Search Results: "Antonio Damasio"


BOOK REVIEW

NON-FICTION
Released: Nov. 9, 2010

"Awareness may be mostly mystery, but Damasio shapes its hints and glimmerings into an imaginative, informed narrative."
Damasio (Director/Univ. of Southern California Brain and Creativity Inst.; Looking for Spinoza: Joy, Sorrow, and the Feeling Brain, 2003, etc.) seeks to understand "the mystery of consciousness." Read full book review >

BOOK REVIEW

NON-FICTION
Released: Sept. 6, 1994

"Damasio is the first to admit that he cannot prove all he says. In the meantime, one can read with pleasure and share the excitement of a neuroscientist who sees that in the union of the many parts of the human brain lies its strength."
Few neuroscientists today would defend Cartesian dualism—the idea that mind and body are separate—but Damasio takes one more leap: Not only are philosophers wrong to separate brain and body, but psychology's separation of reason from emotion is also wrong. Read full book review >

BOOK REVIEW

NON-FICTION
Released: Feb. 3, 2003

"Fascinating and important material, though it deserves better exposition."
A leading neurologist and critically praised science writer (The Feeling of What Happens, 1999, etc.) argues that research on human emotions supports the 17th-century philosopher's conclusions about the mind-body problem. Read full book review >

BOOK REVIEW

TONO ANTONIO by Ruth Sawyer
Released: Jan. 1, 1934

"There is a Christmas spirit pervading the story which will make it a good holiday book."
An enchanting story of Spain today, and particularly of the small boy who set out with the goats for the city, to make some money for his poverty striken family in the mountain village. Read full book review >

BOOK REVIEW

THE GREAT ANTONIO by Elise Gravel
CHILDREN'S
Released: Oct. 11, 2016

"A tribute as heartfelt as it is joyous and a fitting way to remember this larger-than-life performer. (comics guide for parents and teachers) (Graphic biography. 5-8)"
An illustrated biography of a legendary strongman from Montreal. Read full book review >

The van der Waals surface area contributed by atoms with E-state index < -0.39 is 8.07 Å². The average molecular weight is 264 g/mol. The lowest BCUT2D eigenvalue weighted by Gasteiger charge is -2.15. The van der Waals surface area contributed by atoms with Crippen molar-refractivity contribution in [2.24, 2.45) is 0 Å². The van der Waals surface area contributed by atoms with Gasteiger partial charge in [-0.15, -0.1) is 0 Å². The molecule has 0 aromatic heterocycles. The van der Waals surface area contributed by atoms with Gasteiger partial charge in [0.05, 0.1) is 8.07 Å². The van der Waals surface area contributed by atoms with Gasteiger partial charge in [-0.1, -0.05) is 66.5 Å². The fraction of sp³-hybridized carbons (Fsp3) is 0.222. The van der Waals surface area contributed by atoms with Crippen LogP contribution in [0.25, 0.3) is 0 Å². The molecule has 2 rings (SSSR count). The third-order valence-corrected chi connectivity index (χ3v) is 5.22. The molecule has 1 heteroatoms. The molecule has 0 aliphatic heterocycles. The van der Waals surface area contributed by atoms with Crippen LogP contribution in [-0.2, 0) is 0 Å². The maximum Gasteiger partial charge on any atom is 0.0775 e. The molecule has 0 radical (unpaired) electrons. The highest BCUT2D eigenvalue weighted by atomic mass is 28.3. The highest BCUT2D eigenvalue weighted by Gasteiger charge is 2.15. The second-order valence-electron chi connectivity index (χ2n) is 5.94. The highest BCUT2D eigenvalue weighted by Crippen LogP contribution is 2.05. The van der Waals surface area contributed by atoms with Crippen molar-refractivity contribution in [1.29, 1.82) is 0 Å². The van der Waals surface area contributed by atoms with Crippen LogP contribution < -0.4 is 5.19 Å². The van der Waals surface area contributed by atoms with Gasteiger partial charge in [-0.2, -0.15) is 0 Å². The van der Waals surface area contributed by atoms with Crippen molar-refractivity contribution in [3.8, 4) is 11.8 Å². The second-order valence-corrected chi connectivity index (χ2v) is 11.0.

BOOK REVIEW

FICTION
Released: April 1, 2001

"Gary L. Blackwood's Shakespeare's Scribe (2000) and Kate Gilman's Jason and the Bard (1993) vividly capture the brawl and excitement of theater, but in its own restrained, contemplative way, Hirsch's US debut may teach readers more about its soul. (Fiction. 12-14)"
Even readers with little interest in the theater will be drawn into this portrayal of the creative process. Read full book review >

BOOK REVIEW

REQUIEM by Antonio Tabucchi
FICTION & LITERATURE
Released: May 27, 1994

"And yet the streamlike writing, spliced by endless commas, contains a charm that shines through the monochrome."
A short, food-filled fictional walk in and around the city of Lisbon by a distinguished Italian author and translator of Portuguese that culminates in a dream-time meeting with an unnamed writer who one assumes the poet Fernando Pessoa. Read full book review >

BOOK REVIEW

MEAN TIME by Antonio Arreola
IPAD BOOK APPS
Released: May 12, 2012

"What begins as a potentially intriguing story devolves into far-fetched, sentimental and, at times, intolerable chaos that doesn't do anyone justice."
This debut mystery explores thorny issues of rape, murder, justice and romance. Read full book review >

BOOK REVIEW

NON-FICTION
Released: Aug. 31, 2001

"Good reading for critics of latter-day military culture, as well as students of ancient history."
A lucid study of battles, broken treaties, and arms races in Roman antiquity. Read full book review >

BOOK REVIEW

PEREIRA DECLARES by Antonio Tabucchi
FICTION & LITERATURE
Released: May 1, 1996

"One of the most intriguing and appealing character studies in recent European fiction, and easily the best work of Tabucchi's to have appeared in English translation."
The theme of political commitment is explored from an unusual and rewarding perspective in this moving short novel, set in Fascist-ruled Portugal in 1938, by the Italian author of Requiem (1994), etc. Its unsuspecting hero is Dr. Pereira, a former Lisbon crime reporter who now edits the ``culture page'' of the cautiously apolitical newspaper Lisboa. Read full book review >